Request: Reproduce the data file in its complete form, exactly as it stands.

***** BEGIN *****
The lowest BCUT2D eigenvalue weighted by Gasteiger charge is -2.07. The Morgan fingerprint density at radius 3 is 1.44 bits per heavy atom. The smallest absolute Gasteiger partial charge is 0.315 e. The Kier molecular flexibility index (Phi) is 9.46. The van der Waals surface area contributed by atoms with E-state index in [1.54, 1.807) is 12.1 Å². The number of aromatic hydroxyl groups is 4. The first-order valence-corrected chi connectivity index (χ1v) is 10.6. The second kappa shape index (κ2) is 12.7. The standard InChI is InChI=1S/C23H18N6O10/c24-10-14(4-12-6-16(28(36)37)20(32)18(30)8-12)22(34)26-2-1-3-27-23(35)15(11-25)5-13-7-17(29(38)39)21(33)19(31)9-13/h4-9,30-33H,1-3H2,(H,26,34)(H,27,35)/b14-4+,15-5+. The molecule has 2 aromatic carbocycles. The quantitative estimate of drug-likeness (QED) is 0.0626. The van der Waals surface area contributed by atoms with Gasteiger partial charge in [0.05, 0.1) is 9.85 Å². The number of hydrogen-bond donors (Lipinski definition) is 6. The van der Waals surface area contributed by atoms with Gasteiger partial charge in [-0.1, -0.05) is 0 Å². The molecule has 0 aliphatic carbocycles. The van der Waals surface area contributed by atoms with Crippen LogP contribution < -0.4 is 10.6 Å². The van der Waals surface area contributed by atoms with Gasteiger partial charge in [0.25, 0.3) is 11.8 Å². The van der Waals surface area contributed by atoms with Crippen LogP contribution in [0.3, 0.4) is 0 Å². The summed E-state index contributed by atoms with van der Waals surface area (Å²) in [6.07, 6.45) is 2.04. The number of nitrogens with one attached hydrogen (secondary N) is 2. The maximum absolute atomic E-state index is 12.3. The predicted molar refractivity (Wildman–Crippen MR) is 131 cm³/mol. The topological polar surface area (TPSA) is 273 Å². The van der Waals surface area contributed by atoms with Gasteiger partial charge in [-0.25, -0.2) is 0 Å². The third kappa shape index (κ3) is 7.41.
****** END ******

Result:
The lowest BCUT2D eigenvalue weighted by Gasteiger charge is -2.07. The Morgan fingerprint density at radius 3 is 1.44 bits per heavy atom. The smallest absolute Gasteiger partial charge is 0.315 e. The Kier molecular flexibility index (Phi) is 9.46. The van der Waals surface area contributed by atoms with E-state index in [1.54, 1.807) is 12.1 Å². The number of aromatic hydroxyl groups is 4. The first-order valence-corrected chi connectivity index (χ1v) is 10.6. The second kappa shape index (κ2) is 12.7. The standard InChI is InChI=1S/C23H18N6O10/c24-10-14(4-12-6-16(28(36)37)20(32)18(30)8-12)22(34)26-2-1-3-27-23(35)15(11-25)5-13-7-17(29(38)39)21(33)19(31)9-13/h4-9,30-33H,1-3H2,(H,26,34)(H,27,35)/b14-4+,15-5+. The molecule has 2 aromatic carbocycles. The quantitative estimate of drug-likeness (QED) is 0.0626. The van der Waals surface area contributed by atoms with Gasteiger partial charge in [0.05, 0.1) is 9.85 Å². The number of hydrogen-bond donors (Lipinski definition) is 6. The van der Waals surface area contributed by atoms with Gasteiger partial charge in [-0.1, -0.05) is 0 Å². The molecule has 0 aliphatic carbocycles. The van der Waals surface area contributed by atoms with Crippen LogP contribution < -0.4 is 10.6 Å². The van der Waals surface area contributed by atoms with Gasteiger partial charge in [0.25, 0.3) is 11.8 Å². The van der Waals surface area contributed by atoms with Crippen LogP contribution in [0.3, 0.4) is 0 Å². The summed E-state index contributed by atoms with van der Waals surface area (Å²) in [6.07, 6.45) is 2.04. The number of nitrogens with one attached hydrogen (secondary N) is 2. The maximum absolute atomic E-state index is 12.3. The predicted molar refractivity (Wildman–Crippen MR) is 131 cm³/mol. The topological polar surface area (TPSA) is 273 Å². The van der Waals surface area contributed by atoms with Gasteiger partial charge in [-0.25, -0.2) is 0 Å². The third kappa shape index (κ3) is 7.41.